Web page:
Walk: How far to the Fossil Tree?

[MacCulloch's Fossil Tree]

At the remote western tip of the Ardmeanach Peninsula, the imprint of a 50 million year-old, fossilised tree is engraved into towering cliffs. The base of the trunk has miraculously survived the waves from countless storms, turned to charcoal by the heat of the surrounding lava before it cooled into basalt. Goats eke out an existence on boulder beaches, grazing on seaweed washed up by the tide and using nearby caves as natural shelters; fresh water is abundant thanks to waterfalls thundering down the cliffs from the slopes of Bearraich above. The final mile to the tree is quite an adventure. An increasingly rough and exposed path leads suddenly to a steep ladder descending to a tidal beach section, so you have to time your arrival here carefully. The rest of the walk has less dramatic scenery, but crosses easier terrain with plenty of historic interest: ruined townships, an iron age fort, a remote bothy and old schoolhouse are the legacy of tough island life. The National Trust (which owns the land) has produced an excellent leaflet detailing things to look out for (we picked this up from their visitor centre on Iona, but they may also be available at the car park at the start). Their estimates of six hours and ten miles for the round trip were a bit optimistic. But whatever the real distance, it's worth the trek.

[Spectacular coastal scenery on approach to the Fossil Tree]

Name: Walk: How far to the Fossil Tree? ★★★☆☆
Length: 19 km / 12 miles
Ascent: 470 metres
Points of interest: Scobull School; Coffin cairns; Salachry & Culliemore ruined townships; waterfall near Tavool House; Burg Bothy; Dun Bhuirg; Fossil Tree & nearby coastline, waterfalls & caves
Start / finish: Car park on track just south-west of Tiroran (last half mile to car park is unsurfaced and potholed), G.R.: NM 478276 ///office.jumped.continues

Route: Car park - Scobull School - Coffin cairns - Salachry & Culliemore ruined townships - Tavool House - Burg Bothy - Dun Bhuirg - ladder to boulder beach & Fossil Tree - return by outward route.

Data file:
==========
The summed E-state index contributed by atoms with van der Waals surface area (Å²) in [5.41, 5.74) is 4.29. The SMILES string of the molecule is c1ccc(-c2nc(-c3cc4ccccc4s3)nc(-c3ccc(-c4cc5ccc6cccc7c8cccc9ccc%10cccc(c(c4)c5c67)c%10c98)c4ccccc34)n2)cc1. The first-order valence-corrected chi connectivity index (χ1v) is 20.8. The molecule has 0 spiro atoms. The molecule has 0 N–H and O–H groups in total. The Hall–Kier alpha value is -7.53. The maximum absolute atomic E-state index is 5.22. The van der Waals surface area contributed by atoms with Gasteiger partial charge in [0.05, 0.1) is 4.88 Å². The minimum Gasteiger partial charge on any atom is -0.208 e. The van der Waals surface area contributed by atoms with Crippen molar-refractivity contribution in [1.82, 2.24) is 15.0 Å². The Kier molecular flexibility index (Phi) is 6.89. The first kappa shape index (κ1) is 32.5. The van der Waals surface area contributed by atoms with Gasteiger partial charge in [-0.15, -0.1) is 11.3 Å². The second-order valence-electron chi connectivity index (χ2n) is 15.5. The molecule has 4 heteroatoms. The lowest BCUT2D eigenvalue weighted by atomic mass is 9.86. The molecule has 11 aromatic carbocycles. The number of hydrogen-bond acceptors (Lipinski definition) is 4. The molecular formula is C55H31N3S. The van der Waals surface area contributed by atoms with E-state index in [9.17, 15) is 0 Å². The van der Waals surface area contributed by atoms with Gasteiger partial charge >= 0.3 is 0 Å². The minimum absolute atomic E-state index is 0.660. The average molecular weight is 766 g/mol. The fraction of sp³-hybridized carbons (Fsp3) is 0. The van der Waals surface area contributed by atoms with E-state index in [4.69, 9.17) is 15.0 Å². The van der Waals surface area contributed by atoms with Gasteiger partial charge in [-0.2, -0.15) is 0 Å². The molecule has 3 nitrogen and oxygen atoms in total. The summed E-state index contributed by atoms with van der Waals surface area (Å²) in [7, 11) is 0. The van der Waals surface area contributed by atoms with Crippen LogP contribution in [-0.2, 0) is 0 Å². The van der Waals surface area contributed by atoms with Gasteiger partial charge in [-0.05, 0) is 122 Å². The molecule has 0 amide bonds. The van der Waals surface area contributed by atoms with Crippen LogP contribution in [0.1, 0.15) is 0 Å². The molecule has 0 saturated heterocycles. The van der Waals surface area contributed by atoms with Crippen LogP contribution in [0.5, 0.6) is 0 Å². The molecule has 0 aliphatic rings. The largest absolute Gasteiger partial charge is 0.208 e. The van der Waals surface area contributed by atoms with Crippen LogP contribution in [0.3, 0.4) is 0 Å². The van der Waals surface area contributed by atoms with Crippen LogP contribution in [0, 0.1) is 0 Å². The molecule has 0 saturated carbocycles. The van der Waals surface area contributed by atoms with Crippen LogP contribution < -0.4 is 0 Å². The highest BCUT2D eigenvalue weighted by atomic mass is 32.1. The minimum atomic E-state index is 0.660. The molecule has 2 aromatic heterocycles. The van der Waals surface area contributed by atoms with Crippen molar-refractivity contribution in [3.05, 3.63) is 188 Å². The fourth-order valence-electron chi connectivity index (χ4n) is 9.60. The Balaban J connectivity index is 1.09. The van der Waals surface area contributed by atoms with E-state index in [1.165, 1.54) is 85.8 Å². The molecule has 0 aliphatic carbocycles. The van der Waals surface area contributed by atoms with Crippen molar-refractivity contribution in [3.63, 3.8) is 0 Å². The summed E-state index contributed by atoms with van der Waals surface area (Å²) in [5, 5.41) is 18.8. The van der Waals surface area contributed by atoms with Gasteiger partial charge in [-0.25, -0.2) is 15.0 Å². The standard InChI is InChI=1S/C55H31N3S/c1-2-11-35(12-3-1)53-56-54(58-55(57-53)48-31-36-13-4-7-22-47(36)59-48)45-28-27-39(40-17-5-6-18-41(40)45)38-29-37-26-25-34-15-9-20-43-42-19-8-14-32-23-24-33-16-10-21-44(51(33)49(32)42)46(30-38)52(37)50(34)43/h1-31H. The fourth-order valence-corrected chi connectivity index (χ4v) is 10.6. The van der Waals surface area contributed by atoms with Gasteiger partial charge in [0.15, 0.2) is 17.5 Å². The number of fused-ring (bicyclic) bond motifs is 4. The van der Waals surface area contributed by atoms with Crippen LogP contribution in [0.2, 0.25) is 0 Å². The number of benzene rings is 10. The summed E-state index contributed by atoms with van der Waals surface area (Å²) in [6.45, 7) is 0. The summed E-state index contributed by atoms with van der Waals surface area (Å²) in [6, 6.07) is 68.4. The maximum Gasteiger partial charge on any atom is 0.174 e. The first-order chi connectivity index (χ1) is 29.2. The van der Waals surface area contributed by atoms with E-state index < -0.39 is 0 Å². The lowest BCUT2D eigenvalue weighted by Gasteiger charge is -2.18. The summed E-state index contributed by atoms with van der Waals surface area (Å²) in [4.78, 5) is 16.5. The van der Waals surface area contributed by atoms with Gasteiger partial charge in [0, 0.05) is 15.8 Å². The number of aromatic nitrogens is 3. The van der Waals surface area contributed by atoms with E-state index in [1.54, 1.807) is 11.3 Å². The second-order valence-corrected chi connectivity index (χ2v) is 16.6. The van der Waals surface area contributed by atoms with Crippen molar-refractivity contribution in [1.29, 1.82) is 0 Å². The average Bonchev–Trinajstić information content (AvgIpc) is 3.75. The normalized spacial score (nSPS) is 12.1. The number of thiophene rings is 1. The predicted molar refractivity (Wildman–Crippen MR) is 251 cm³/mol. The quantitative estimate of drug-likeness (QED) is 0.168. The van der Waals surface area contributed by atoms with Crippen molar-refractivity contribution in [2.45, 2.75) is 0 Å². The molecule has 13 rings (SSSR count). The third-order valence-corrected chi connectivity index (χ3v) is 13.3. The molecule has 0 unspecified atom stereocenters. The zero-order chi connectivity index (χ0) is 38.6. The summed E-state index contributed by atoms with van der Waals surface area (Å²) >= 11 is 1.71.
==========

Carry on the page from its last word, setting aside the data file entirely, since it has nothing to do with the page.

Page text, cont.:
Terrain: Good track with some steep sections to Burg Bothy, then increasingly rough path. Exposed descent by ladder to beach, then bouldery shoreline for last half mile to Fossil Tree. The section after the ladder (and some of the basalt rock formations just before it) is tidal - aim for about half tide or better.
Wildlife today: Wild goats on shoreline near Fossil Tree, buzzards and other birds of prey throughout, possible mink sighting near Tavool House, enormous crabs and small fish in rock pools.
Weather today: Mixture of cloudy periods, sunshine and rain showers, temperature in mid teens.

[A rusty ladder accesses the far, tidal section - not for those afraid of heights!]


Route credit: National Trust for Scotland

[Scobull School - local pupils used to walk barefoot for several miles to get to classes here]

[The Coffin cairns - each representing a generation of the local MacGillivray family]

[Good views towards Bearraich (in the cloud) and the tip of the peninsula from the high-level track approach]

[Start of the descent to Tavool House]

[Waterfall just before Tavool House]

[Tavool House - once the main estate house, now an outdoor centre]

[The track runs through attractive woodland on route to Burg]

[Burg Bothy]

[Path towards Dun Bhuirg]

[Dun Bhuirg - an iron age roundhouse with a more recent memorial to a local lass]

[Descending beyond Dun Bhuirg to the shoreline]

[View back along the coast]

[The path becomes gradually rougher and the scenery more dramatic as you continue west]

[The path passes underneath forbidding cliffs]

[Basalt rock formations on the shore]

[This fan probably used to encircle another fossilised tree - the formation is covered at high tide]

[Navigating the boulderfield en route to the Fossil Tree]

[The path ends abruptly at a ladder down to the final beach section]

[Descending the ladder]

[Feral goats survive on seaweed washed up by the tide]

[Feral goats]

[Mother and kid]

[Spectacular scenery on the final section]

[A pair of waterfalls plunge down the cliffs here - goats use the cave (right) as a shelter]

[Waterfall and cave]

[Waterfall]

[Goats lead the way around the final headland]

[Having a chat]

[MacCulloch's Fossil Tree]

[Remains of the trunk - the wood inside turned to charcoal by surrounding lava 50-million years ago]

[Basalt columns near the tree]

[Plenty of snails in the rock pools...]

[View out to sea]

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